Trump Embarks on a Gigantic Fiscal Experiment: Debate
Typically, during an economic expansion, central governments try to restrain spending and raise taxes to pay down debt accumulated during recessions -- at least that’s the theory. Not this time. Bloomberg View economics columnist Tyler Cowen and Noah Smith met online to debate what’s different now.
Tyler Cowen: I think you’ve noticed that the Trump administration, with support from Congress, has plans to raise the federal debt and deficit. I’ve seen estimates that the tax-cut bill will add at least $1 trillion to the debt over a 10-year period, and for over the next two years Congress just approved about $500 billion in new spending.
I don’t see many fiscal conservatives left anymore, although I am one of them, and so I find these developments distressing on net. But not everyone feels the same way. I’ve been noticing that many Republicans and conservatives are more sympathetic to deficits than they used to be, and many on the left are more critical than under President Barack Obama. It had been a staple of Keynesian thought that so-called secular stagnation might require steady and growing deficits to boost aggregate demand, even in a time of recovery. Now I mostly hear criticisms of President Donald Trump’s deficits and talk that private investment will be crowded out.
What do you make of this, Noah? Is there actually a correct, nonpartisan way to approach fiscal policy, or is it doomed to be the handmaiden of politics?
Noah Smith: Fiscal policy is always going to be political. I think of it like a game-theory equilibrium -- as long as everyone believes that deficits raise growth in the short-term, anyone with a partisan slant is going to push for deficits while their party is in power and push for austerity when their party is out of power. Of course, this means the debt will tend to rise over time. Let’s hope -- and here I’m assuming that the modern monetary theory people are wrong and that there is such a thing as an unsustainable deficit -- the loyal opposition can keep it from rising too fast. It’s also possible that if debt does get so high that it starts undermining business confidence and harming the economy, people will recognize this and drop the belief that deficits are good for growth -- as Bill Clinton did in the 1990s.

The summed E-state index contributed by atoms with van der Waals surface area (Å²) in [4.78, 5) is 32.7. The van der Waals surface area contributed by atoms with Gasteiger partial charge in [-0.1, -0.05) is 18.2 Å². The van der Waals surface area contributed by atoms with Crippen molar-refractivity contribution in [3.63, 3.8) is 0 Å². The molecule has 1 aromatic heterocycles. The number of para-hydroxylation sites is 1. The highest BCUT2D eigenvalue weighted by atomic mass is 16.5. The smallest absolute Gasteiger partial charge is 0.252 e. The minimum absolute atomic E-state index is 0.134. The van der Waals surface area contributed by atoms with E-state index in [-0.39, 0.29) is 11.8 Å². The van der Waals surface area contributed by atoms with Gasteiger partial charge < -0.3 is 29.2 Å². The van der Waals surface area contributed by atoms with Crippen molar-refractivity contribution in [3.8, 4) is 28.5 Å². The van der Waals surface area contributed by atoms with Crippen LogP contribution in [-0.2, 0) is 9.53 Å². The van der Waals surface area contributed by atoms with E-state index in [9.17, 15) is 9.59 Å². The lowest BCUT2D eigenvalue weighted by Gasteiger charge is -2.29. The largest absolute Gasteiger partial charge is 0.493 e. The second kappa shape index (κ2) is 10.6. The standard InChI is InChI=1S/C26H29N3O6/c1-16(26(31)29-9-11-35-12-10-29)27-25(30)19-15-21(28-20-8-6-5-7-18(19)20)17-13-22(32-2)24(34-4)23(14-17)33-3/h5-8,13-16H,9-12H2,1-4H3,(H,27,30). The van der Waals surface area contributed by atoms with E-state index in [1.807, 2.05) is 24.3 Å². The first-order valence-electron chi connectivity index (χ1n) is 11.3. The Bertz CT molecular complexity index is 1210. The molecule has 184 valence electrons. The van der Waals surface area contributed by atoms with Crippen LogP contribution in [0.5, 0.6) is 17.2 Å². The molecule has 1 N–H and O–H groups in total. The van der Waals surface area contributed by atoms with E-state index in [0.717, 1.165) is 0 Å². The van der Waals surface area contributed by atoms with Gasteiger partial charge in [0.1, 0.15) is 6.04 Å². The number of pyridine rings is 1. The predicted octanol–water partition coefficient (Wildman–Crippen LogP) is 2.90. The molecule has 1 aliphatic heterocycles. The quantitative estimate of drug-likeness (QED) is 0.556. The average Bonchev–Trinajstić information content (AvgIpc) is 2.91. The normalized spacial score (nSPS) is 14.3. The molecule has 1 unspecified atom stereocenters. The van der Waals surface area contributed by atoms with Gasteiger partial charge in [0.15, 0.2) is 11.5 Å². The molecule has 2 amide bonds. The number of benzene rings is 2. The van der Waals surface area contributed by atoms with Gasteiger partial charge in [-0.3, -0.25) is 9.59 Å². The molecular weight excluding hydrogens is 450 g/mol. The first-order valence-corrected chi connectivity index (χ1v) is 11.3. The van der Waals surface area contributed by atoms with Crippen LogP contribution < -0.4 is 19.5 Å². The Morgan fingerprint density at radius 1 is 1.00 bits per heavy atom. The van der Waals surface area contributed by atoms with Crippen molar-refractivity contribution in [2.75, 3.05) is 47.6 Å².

In terms of actual policy, Trump’s deficits -- like the deficits of George W. Bush and Ronald Reagan before him -- seem badly timed because they’re procyclical. Keynesian theory says you should run deficits when the economy is in recession and then do austerity in the boom. Yet somehow our presidents keep forgetting that second part. Why do you think that is? And is it just coincidence that it keeps being Republican presidents who run up the debt in good times?
TC: I have a proposed rule for fiscal policy: Invest in good projects and good projects only, based on a cost-benefit test. That sounds trivial, but in reality hardly anyone follows it or even agrees.
I do understand that Keynesian macroeconomic theory suggests that in a downturn we should lower our standards for project evaluation, so as to boost aggregate demand with more spending. I’m not persuaded. For one thing, governments don’t always do a good job finding and targeting unemployed resources. For another thing, spending on wasteful projects turns public opinion against government, and this just isn’t worth it. Keynes’s recipe for spending money on wasteful pyramids, even if good economics, is a public-relations disaster and very bad advice.